To Market, To Market

To Market, To Market

Ruth E. Walker

I recently attended a celebration of local authors in Ontario’s cottage country. Aptly named Kaleidoscope, the book sales event offered a wide range of styles and published works for readers. Intriguing mysteries, fantasies for all ages, beautiful photography collections, wildlife explorations, compelling memoirs and biographies, and children’s picture books filled huge dining tables on two floors of the rustic Wintergreen Maple Syrup and Pancake Barn in Gelert, near Minden.

For readers, Kaleidoscope was a great opportunity to sample works by some of the many writers who call the Haliburton Highlands home. But for writers, it was an even better chance to learn from one another: what kinds of books were being inspired by the rugged natural beauty of the landscape and who are the people behind the titles? And even more important to me, how are those writers sharing their words with each other and their readers?

Even Margaret Atwood has to promote her books

I saw a range of approaches to direct sales of books and each has benefits and pitfalls. Of course, it’s always a personal choice on how one sets up their sales table. And that choice has to suit the writer. Some writers are painfully shy. I can say this because I am exactly that kind of writer. But I’ve put on my “act outgoing” pants so often now that people think I’m an extrovert. Don’t tell anyone — let’s keep it our little secret.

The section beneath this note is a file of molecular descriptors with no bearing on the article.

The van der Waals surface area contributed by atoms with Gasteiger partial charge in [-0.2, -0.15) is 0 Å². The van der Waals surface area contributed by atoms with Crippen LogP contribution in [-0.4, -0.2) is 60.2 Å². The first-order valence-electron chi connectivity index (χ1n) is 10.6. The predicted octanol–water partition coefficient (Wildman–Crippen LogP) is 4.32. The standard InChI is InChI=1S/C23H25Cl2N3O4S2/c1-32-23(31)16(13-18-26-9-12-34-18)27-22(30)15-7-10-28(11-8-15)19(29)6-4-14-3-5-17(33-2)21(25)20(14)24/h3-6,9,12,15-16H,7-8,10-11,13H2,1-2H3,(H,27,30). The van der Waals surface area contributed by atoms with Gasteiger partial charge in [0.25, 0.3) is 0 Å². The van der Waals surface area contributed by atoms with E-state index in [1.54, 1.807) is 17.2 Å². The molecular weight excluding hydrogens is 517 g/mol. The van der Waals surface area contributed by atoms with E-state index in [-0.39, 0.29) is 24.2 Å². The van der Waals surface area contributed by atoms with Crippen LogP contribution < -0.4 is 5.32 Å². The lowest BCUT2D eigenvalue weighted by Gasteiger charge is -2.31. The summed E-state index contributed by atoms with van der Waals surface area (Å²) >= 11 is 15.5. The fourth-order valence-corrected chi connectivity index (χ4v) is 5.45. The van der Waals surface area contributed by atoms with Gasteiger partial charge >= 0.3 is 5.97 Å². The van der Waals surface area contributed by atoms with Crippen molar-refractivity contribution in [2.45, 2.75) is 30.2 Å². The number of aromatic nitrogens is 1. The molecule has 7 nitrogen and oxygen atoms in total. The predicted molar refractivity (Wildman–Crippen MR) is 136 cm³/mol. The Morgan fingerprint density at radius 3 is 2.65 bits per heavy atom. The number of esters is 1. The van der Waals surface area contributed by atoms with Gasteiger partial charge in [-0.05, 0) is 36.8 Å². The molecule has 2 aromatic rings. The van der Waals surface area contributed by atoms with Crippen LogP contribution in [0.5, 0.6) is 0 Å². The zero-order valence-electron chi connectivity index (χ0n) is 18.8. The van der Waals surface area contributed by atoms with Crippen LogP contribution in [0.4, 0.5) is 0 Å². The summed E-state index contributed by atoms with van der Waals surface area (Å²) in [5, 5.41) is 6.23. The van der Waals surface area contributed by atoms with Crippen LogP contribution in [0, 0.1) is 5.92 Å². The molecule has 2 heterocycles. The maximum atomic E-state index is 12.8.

I toughened up my sales approach after a few years of setting up booths at Word on the Street and Eden Mills Writers Festival. I was there with LICHEN, a jewel of a literary journal I’d helped found and edit. Eventually, I learned to accept people walking past our table, avoiding all eye contact. I no longer took it personally when, after talking up a potential buyer, I watched them put the journal back and walk away. And I quietly celebrated those who bought their own copy.

I watched the writers at Kaleidoscope and recognized the many ways we promote our books:

The Quiet Table

This is the simple “here are my books on display” approach. Just the books. Stacked in an attractive display: cover out, at least one in a stand. The writer stands behind/next to the display, ready to chat with anyone with questions. This is a time-honoured marketing approach. Head to any bookstore and you’ll see lots of those display tables. Readers are attracted to quiet displays.

What you need to remember: